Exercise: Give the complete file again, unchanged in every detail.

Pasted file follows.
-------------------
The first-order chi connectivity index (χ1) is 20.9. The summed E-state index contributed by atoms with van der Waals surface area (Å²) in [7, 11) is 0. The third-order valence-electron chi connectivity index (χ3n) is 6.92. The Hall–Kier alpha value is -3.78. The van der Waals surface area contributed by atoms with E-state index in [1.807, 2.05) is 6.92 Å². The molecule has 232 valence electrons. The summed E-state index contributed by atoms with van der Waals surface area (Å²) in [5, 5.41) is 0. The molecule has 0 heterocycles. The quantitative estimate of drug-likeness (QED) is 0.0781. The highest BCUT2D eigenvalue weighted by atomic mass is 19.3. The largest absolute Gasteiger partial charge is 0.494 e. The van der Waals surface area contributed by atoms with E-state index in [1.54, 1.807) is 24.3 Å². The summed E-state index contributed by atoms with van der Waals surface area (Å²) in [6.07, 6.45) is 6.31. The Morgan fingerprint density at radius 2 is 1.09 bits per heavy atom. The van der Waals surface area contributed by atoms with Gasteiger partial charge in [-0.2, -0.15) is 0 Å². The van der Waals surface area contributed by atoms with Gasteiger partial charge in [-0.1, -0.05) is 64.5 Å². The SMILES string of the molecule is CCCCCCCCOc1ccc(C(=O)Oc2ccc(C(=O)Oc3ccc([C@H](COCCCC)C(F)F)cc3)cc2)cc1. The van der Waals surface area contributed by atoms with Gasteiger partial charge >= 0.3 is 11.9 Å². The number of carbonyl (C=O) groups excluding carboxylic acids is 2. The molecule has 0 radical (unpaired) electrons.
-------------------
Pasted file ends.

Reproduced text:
The first-order chi connectivity index (χ1) is 20.9. The summed E-state index contributed by atoms with van der Waals surface area (Å²) in [7, 11) is 0. The third-order valence-electron chi connectivity index (χ3n) is 6.92. The Hall–Kier alpha value is -3.78. The van der Waals surface area contributed by atoms with E-state index in [1.807, 2.05) is 6.92 Å². The molecule has 232 valence electrons. The summed E-state index contributed by atoms with van der Waals surface area (Å²) in [5, 5.41) is 0. The molecule has 0 heterocycles. The quantitative estimate of drug-likeness (QED) is 0.0781. The highest BCUT2D eigenvalue weighted by atomic mass is 19.3. The largest absolute Gasteiger partial charge is 0.494 e. The van der Waals surface area contributed by atoms with E-state index in [1.54, 1.807) is 24.3 Å². The summed E-state index contributed by atoms with van der Waals surface area (Å²) in [6.07, 6.45) is 6.31. The Morgan fingerprint density at radius 2 is 1.09 bits per heavy atom. The van der Waals surface area contributed by atoms with Gasteiger partial charge in [-0.2, -0.15) is 0 Å². The van der Waals surface area contributed by atoms with Gasteiger partial charge in [-0.1, -0.05) is 64.5 Å². The SMILES string of the molecule is CCCCCCCCOc1ccc(C(=O)Oc2ccc(C(=O)Oc3ccc([C@H](COCCCC)C(F)F)cc3)cc2)cc1. The van der Waals surface area contributed by atoms with Gasteiger partial charge >= 0.3 is 11.9 Å². The number of carbonyl (C=O) groups excluding carboxylic acids is 2. The molecule has 0 radical (unpaired) electrons.